In 2014, Southold was the only town to take advantage of a program spearheaded by the Long Island Farm Bureau to allow USDA Wildlife Services sharpshooters to cull deer there, though farmers throughout the East End did participate on their own land. The program involved baiting deer and waiting for them to arrive at the baiting station, where they were killed. In all, 132 deer were killed in the program on the North Fork, while 60 were killed on the South Fork, far less than the thousands of deer that the many opponents of the program thought would be killed.
Dr. John Rasweiler, a Cutchogue physiologist who serves on Suffolk County’s Tick Advisory Committee, told attendees at Ms. Giglio’s press conference that the overabundance of deer due to lack of predators and an environment that supports their eating habits “is simply not the way nature was su[posed to work.”
He laid out the many arguments against other methods of solving the deer and tick problems, stating that pesticides “don’t kill enough ticks to help with public health” and that rendering deer infertile is “extremely expensive, and they need to be given boosters every couple years.” He added that 90 percent of female deer would need to be treated for such a program to be effective.
Southold Town Police Chief Martin Flatley said there are an average of 227 motor vehicle accidents between cars and deer reported in Southold Town each year, with November being the worst month for accidents.
“It really is a problem on our roadways,” he said, adding that several deer usually cross the road together, and motorists who miss the first deer might hit a second or third.
Suffolk County Legislator Al Krupski, a farmer who is also from Cutchogue, added that he’s seen a lot of deer who’ve run into farm fields after being hit by a car and are “suffering for days before they die.”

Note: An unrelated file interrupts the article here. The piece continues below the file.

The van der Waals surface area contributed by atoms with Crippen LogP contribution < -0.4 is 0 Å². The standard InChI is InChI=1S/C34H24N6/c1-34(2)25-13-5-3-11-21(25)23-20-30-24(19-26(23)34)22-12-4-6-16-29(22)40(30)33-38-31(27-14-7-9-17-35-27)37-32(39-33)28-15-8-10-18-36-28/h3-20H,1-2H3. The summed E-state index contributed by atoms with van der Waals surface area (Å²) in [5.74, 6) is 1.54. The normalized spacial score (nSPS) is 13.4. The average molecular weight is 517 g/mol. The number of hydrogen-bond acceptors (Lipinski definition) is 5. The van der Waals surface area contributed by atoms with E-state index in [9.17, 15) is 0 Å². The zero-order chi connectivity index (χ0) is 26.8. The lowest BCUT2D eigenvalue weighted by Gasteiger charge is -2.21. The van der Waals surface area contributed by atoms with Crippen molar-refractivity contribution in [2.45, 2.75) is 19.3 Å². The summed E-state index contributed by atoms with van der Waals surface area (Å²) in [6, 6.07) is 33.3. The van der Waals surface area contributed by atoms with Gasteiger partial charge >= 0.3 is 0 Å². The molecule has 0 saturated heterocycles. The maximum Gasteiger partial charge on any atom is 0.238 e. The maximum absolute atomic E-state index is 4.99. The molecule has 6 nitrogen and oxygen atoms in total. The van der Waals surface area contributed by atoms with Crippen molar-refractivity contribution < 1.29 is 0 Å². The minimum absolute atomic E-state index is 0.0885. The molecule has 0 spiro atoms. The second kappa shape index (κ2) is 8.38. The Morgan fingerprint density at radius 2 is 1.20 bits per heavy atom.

North Fork Environmental Council President Mark Haubner added that the ecological damage caused by deer to the understory of our woods makes it more difficult for plants to retain moisture in the soul, making conditions more conducive for wildfires.
Arnold Blair of the Nassau Point Property Owners Association said one of his neighbors almost died of ehrlichiosis, his wife has had Lyme disease twice and a major car collision with a deer on the Main Road.
He added that efforts to hunt deer on Nassau Point have been hampered because once deer know there are hunters in the area, they move to somewhere safer.
“We need a town-wide plan,” he said.
“We need additional tools. This truly is a crisis,” said Southold Town Councilman Greg Doroski. “Deer move when they feel hunting pressure. We need a town-wide program.”
“This is the largest public health crisis in Southold, with no close second,” said Southold Town Supervisor Scott Russell. “There’s only so far we can go within the regulatory framework now.”
He thanked the state lawmakers for their support, adding that “community groups that came together and pushed made the difference.”